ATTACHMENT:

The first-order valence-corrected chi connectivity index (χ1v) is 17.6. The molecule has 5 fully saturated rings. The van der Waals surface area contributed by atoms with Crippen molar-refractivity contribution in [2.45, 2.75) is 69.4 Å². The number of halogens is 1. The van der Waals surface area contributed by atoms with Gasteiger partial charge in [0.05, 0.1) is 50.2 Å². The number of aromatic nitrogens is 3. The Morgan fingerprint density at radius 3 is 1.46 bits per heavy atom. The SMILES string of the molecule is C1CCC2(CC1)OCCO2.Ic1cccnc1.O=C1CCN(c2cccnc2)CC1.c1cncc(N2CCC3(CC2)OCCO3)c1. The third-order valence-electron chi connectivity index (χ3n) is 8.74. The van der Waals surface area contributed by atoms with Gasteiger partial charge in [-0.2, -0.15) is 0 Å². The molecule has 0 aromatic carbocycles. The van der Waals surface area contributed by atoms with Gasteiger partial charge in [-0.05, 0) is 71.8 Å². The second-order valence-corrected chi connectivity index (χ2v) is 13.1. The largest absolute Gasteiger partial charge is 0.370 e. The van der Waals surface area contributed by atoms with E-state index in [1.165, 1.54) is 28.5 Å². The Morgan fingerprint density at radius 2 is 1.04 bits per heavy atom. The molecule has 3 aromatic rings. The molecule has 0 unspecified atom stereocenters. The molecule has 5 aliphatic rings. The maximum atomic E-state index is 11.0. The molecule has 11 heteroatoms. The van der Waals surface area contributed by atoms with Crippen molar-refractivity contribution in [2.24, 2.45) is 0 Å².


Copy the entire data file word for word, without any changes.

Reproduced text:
The first-order valence-corrected chi connectivity index (χ1v) is 17.6. The molecule has 5 fully saturated rings. The van der Waals surface area contributed by atoms with Crippen molar-refractivity contribution in [2.45, 2.75) is 69.4 Å². The number of halogens is 1. The van der Waals surface area contributed by atoms with Gasteiger partial charge in [0.05, 0.1) is 50.2 Å². The number of aromatic nitrogens is 3. The Morgan fingerprint density at radius 3 is 1.46 bits per heavy atom. The SMILES string of the molecule is C1CCC2(CC1)OCCO2.Ic1cccnc1.O=C1CCN(c2cccnc2)CC1.c1cncc(N2CCC3(CC2)OCCO3)c1. The third-order valence-electron chi connectivity index (χ3n) is 8.74. The van der Waals surface area contributed by atoms with Gasteiger partial charge in [-0.2, -0.15) is 0 Å². The molecule has 0 aromatic carbocycles. The van der Waals surface area contributed by atoms with Gasteiger partial charge in [-0.05, 0) is 71.8 Å². The second-order valence-corrected chi connectivity index (χ2v) is 13.1. The largest absolute Gasteiger partial charge is 0.370 e. The van der Waals surface area contributed by atoms with E-state index in [1.165, 1.54) is 28.5 Å². The Morgan fingerprint density at radius 2 is 1.04 bits per heavy atom. The molecule has 3 aromatic rings. The molecule has 0 unspecified atom stereocenters. The molecule has 5 aliphatic rings. The maximum atomic E-state index is 11.0. The molecule has 11 heteroatoms. The van der Waals surface area contributed by atoms with Crippen molar-refractivity contribution in [2.24, 2.45) is 0 Å².